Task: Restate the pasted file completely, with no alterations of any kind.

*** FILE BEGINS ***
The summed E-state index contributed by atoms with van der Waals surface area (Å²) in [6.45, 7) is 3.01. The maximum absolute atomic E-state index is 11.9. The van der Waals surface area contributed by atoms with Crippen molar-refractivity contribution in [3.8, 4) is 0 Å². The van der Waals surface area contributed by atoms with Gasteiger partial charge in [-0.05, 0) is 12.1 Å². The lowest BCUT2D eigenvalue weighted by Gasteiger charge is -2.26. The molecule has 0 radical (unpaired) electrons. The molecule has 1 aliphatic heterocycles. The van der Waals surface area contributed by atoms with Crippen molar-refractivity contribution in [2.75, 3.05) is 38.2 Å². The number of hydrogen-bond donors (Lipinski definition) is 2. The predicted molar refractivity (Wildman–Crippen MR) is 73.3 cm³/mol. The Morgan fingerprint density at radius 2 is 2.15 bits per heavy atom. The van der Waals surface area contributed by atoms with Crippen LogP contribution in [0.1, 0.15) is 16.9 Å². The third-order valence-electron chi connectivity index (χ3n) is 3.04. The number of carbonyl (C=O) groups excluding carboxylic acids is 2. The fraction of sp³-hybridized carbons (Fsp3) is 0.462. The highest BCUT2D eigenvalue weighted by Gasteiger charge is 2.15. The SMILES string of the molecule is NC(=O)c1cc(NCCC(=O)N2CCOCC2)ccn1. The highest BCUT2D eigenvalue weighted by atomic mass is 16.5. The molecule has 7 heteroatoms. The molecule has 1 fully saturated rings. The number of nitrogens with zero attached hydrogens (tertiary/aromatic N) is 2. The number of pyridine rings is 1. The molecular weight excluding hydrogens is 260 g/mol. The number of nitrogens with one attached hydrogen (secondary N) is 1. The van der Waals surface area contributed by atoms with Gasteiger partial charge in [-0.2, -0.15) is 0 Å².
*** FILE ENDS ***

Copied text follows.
The summed E-state index contributed by atoms with van der Waals surface area (Å²) in [6.45, 7) is 3.01. The maximum absolute atomic E-state index is 11.9. The van der Waals surface area contributed by atoms with Crippen molar-refractivity contribution in [3.8, 4) is 0 Å². The van der Waals surface area contributed by atoms with Gasteiger partial charge in [-0.05, 0) is 12.1 Å². The lowest BCUT2D eigenvalue weighted by Gasteiger charge is -2.26. The molecule has 0 radical (unpaired) electrons. The molecule has 1 aliphatic heterocycles. The van der Waals surface area contributed by atoms with Crippen molar-refractivity contribution in [2.75, 3.05) is 38.2 Å². The number of hydrogen-bond donors (Lipinski definition) is 2. The predicted molar refractivity (Wildman–Crippen MR) is 73.3 cm³/mol. The Morgan fingerprint density at radius 2 is 2.15 bits per heavy atom. The van der Waals surface area contributed by atoms with Crippen LogP contribution in [0.1, 0.15) is 16.9 Å². The third-order valence-electron chi connectivity index (χ3n) is 3.04. The number of carbonyl (C=O) groups excluding carboxylic acids is 2. The fraction of sp³-hybridized carbons (Fsp3) is 0.462. The highest BCUT2D eigenvalue weighted by Gasteiger charge is 2.15. The SMILES string of the molecule is NC(=O)c1cc(NCCC(=O)N2CCOCC2)ccn1. The highest BCUT2D eigenvalue weighted by atomic mass is 16.5. The molecule has 7 heteroatoms. The molecule has 1 fully saturated rings. The number of nitrogens with zero attached hydrogens (tertiary/aromatic N) is 2. The number of pyridine rings is 1. The molecular weight excluding hydrogens is 260 g/mol. The number of nitrogens with one attached hydrogen (secondary N) is 1. The van der Waals surface area contributed by atoms with Gasteiger partial charge in [-0.2, -0.15) is 0 Å².